With little ado, a divided United Kingdom casts off into the Brexit unknown

LONDON (Reuters) - The United Kingdom began the New Year outside the European Union’s orbit on Friday after ending a tempestuous 48-year liaison with the European project, its most significant geopolitical shift since the loss of empire.

Brexit took effect in substance on Thursday at the strike of midnight in Brussels, or 2300 London time (GMT), at the end of a transition period that largely maintained the status quo for 11 months after Britain formally left the EU on Jan. 31, 2020.

“This is an amazing moment for this country,” Prime Minister Boris Johnson, 56, said in his New Year’s Eve message. “We have our freedom in our hands and it is up to us to make the most of it.”

For five years, the frenzied gyrations of the Brexit crisis dominated European affairs, buffeted the sterling markets and tarnished the United Kingdom’s reputation as a reliable pillar of Western stability.

Supporters cast Brexit as the dawn of a newly independent “global Britain”, but the drama has weakened the bonds that bind England, Wales, Scotland and Northern Ireland.

After all the vitriol, one of the most significant events in European history since the fall of the Soviet Union in 1991 passed with little fanfare: the United Kingdom slipped away, shrouded in the silence of the COVID-19 crisis.

With gatherings banned in London and most of the country due to soaring rates of infection, there were few outward displays of emotion when the Great Bell known as Big Ben tolled 11 through a scaffold on Thursday night.

As EU leaders and citizens bade farewell, Johnson said there would be no bonfire of regulations to build a “bargain basement Dickensian Britain” and that the country would remain the “quintessential European civilization”.

But Johnson, the face of the Brexit campaign, has been short on detail about what he wants to build with Britain’s “independence” - or how to do it while borrowing record amounts to pay for the COVID-19 crisis.

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His 80-year-old father, Stanley Johnson, who had voted for Britain to remain in the bloc, said he was applying for a French passport, which would give him rights and freedoms in Europe now inaccessible to most Britons.


In the June 23, 2016, referendum, 17.4 million voters, or 52%, backed Brexit while 16.1 million, or 48%, backed staying in the bloc. Few have changed their minds since. England and Wales voted out but Scotland and Northern Ireland voted in.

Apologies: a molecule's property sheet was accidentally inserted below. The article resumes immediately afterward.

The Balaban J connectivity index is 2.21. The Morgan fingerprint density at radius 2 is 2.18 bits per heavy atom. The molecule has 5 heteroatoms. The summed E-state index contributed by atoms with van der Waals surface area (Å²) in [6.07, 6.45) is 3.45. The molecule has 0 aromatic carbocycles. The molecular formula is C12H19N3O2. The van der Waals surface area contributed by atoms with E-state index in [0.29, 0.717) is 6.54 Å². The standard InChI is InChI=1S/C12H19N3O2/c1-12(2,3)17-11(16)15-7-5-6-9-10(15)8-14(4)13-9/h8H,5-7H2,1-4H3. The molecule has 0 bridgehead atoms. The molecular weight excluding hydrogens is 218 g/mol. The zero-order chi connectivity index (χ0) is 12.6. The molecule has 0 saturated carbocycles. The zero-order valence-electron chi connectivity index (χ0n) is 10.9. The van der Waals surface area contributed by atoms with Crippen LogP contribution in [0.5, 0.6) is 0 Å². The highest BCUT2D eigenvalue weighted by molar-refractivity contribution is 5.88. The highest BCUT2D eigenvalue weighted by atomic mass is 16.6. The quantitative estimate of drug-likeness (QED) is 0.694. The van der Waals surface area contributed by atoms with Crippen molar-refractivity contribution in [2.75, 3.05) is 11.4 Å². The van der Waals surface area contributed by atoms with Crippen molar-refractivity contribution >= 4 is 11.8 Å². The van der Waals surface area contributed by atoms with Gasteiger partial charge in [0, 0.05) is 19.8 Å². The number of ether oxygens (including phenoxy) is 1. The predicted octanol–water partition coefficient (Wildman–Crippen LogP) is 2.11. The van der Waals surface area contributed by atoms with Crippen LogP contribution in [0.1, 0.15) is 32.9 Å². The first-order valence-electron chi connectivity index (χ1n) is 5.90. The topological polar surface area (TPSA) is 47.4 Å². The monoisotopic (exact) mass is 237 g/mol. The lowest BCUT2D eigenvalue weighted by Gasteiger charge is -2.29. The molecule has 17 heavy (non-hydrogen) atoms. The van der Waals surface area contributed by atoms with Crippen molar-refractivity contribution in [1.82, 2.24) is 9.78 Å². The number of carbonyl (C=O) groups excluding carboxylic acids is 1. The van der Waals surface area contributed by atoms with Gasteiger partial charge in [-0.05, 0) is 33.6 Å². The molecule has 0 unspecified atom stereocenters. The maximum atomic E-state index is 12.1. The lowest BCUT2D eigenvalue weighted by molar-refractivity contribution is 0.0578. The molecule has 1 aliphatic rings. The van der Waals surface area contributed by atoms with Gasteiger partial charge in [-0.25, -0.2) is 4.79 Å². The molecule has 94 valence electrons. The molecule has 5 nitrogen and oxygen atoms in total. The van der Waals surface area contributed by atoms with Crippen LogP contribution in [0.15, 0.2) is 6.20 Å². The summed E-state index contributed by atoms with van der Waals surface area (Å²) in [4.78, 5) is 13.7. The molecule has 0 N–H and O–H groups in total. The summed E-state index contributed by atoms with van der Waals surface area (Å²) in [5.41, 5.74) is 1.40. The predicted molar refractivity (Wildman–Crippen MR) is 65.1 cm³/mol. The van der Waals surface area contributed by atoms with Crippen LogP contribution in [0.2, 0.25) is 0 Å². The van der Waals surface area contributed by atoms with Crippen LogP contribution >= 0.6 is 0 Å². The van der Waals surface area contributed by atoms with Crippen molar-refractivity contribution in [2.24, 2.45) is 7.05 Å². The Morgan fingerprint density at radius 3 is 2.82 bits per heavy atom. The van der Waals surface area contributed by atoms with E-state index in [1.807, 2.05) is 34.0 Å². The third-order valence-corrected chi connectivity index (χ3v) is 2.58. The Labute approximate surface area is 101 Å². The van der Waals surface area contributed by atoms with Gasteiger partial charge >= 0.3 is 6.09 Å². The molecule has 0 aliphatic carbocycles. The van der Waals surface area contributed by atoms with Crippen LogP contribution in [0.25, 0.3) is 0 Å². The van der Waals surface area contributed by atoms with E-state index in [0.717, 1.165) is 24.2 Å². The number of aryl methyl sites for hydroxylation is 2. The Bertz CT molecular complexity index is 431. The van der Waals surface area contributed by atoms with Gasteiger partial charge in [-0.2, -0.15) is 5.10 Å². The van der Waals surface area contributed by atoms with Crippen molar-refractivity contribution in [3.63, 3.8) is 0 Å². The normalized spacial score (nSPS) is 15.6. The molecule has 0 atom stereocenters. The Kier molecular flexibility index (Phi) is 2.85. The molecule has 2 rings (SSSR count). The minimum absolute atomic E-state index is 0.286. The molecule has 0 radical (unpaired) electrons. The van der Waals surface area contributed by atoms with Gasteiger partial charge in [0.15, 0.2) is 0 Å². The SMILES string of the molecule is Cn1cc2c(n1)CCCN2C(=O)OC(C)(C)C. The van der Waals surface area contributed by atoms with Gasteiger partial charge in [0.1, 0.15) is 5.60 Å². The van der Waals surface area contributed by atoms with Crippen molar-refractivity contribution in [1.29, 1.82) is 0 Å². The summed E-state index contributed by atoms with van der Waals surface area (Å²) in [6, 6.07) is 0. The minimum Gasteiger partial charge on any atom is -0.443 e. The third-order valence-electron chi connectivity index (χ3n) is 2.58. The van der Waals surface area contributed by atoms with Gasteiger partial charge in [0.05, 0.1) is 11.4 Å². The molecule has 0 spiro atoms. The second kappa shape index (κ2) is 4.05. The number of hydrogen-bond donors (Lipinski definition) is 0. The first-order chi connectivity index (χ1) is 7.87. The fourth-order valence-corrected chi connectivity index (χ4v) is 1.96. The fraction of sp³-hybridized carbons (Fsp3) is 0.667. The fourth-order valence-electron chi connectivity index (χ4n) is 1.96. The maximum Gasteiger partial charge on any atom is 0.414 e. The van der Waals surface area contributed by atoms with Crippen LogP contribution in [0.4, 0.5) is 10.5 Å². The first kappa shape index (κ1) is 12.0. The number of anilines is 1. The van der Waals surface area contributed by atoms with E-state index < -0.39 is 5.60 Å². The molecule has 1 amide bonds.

“Scotland will be back soon, Europe. Keep the light on,” Scottish First Minister Nicola Sturgeon said on Thursday.

The referendum revealed a United Kingdom polarised about much more than the European Union, and fuelled soul searching about everything from secession and immigration to capitalism, the legacy of empire and what it now means to be British.

Leaving was once the far-fetched dream of a motley crew of “eurosceptics” on the fringes of British politics: the UK joined in 1973 as “the sick man of Europe”. Two decades ago British leaders were arguing whether to join the euro. They never did.

But the turmoil of the euro zone crisis, attempts to integrate the EU further, fears about mass immigration and discontent with leaders in London helped Brexiteers win the referendum with a message of patriotic, if vague, hope.

“We see a global future for ourselves,” said Johnson who won power in 2019 and, against the odds, clinched a Brexit divorce treaty and a trade deal, as well as the biggest Conservative parliamentary majority since Margaret Thatcher.

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Supporters see Brexit as an escape from a doomed Franco-German project that has stagnated while the United States and China surged. Opponents say Brexit will weaken the West, further reduce Britain’s global clout, and make it poorer and less cosmopolitan.

French President Emmanuel Macron, in a New Year’s Eve broadcast, said Britain would remain a friend and an ally but Brexit was the product of “many lies and false promises”.

European leaders and many Britons opposed to Brexit have long accused Johnson of caricaturing the EU and falsely blaming Britain’s problems on Brussels, while making exaggerated claims about the potential benefits of leaving the bloc.


Fuelled partly by Brexit which many Scots oppose and partly by the poor handling of COVID-19 by Johnson’s government, support for Scottish independence has risen, threatening the 300-year-old political union between England and Scotland.

Sturgeon has said that if her Scottish National Party wins elections to Edinburgh’s semi-autonomous parliament scheduled for May, an independence referendum should take place quickly.

With the United Kingdom now out of the Single Market and European Customs Union, there is almost certain to be some disruption at borders. More red tape means more cost for those importing and exporting goods.

After haggling over a trade deal for months, the British government published 70 pages of case studies just hours before its departure, advising companies on what rules to follow at the new UK-EU border.

The Port of Dover expects volumes to drop off in early January. The most worrisome period, it says, will be in mid- to late January when volumes pick up again.

At the freight terminal in southern England giving access to the Channel Tunnel, traffic volumes were low on Friday, as usual on the first day of the year. For the small number of trucks that went through to France, new procedures worked well, said John Keefe, director of public affairs at operator Eurotunnel.

“At 11 o’clock last night, the first truck rolled through the new procedures, just as quickly as the truck in front of it had rolled through when there weren’t any,” he said.

Additional reporting by Estelle Shirbon in London, Ben Makori and Yann Tessier in Folkestone, Clement Rossignol and John Chalmers in Brussels